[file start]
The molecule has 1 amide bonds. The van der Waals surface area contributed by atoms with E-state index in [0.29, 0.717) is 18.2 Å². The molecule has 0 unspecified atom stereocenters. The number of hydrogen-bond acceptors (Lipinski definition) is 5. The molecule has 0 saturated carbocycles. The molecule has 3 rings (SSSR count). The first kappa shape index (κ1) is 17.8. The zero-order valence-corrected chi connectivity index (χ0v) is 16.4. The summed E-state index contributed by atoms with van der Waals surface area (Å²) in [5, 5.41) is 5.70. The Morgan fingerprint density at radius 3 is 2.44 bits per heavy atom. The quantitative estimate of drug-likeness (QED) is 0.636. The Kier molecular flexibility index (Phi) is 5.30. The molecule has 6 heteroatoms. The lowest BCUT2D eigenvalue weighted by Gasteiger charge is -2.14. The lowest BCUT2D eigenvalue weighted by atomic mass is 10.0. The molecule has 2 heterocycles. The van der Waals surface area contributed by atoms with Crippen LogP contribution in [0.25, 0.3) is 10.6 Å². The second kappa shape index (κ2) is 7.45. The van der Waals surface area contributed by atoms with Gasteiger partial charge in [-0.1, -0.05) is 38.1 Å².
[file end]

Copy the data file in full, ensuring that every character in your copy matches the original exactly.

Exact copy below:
The molecule has 1 amide bonds. The van der Waals surface area contributed by atoms with E-state index in [0.29, 0.717) is 18.2 Å². The molecule has 0 unspecified atom stereocenters. The number of hydrogen-bond acceptors (Lipinski definition) is 5. The molecule has 0 saturated carbocycles. The molecule has 3 rings (SSSR count). The first kappa shape index (κ1) is 17.8. The zero-order valence-corrected chi connectivity index (χ0v) is 16.4. The summed E-state index contributed by atoms with van der Waals surface area (Å²) in [5, 5.41) is 5.70. The Morgan fingerprint density at radius 3 is 2.44 bits per heavy atom. The quantitative estimate of drug-likeness (QED) is 0.636. The Kier molecular flexibility index (Phi) is 5.30. The molecule has 6 heteroatoms. The lowest BCUT2D eigenvalue weighted by Gasteiger charge is -2.14. The lowest BCUT2D eigenvalue weighted by atomic mass is 10.0. The molecule has 2 heterocycles. The van der Waals surface area contributed by atoms with Crippen LogP contribution in [0.25, 0.3) is 10.6 Å². The second kappa shape index (κ2) is 7.45. The van der Waals surface area contributed by atoms with Gasteiger partial charge in [-0.1, -0.05) is 38.1 Å².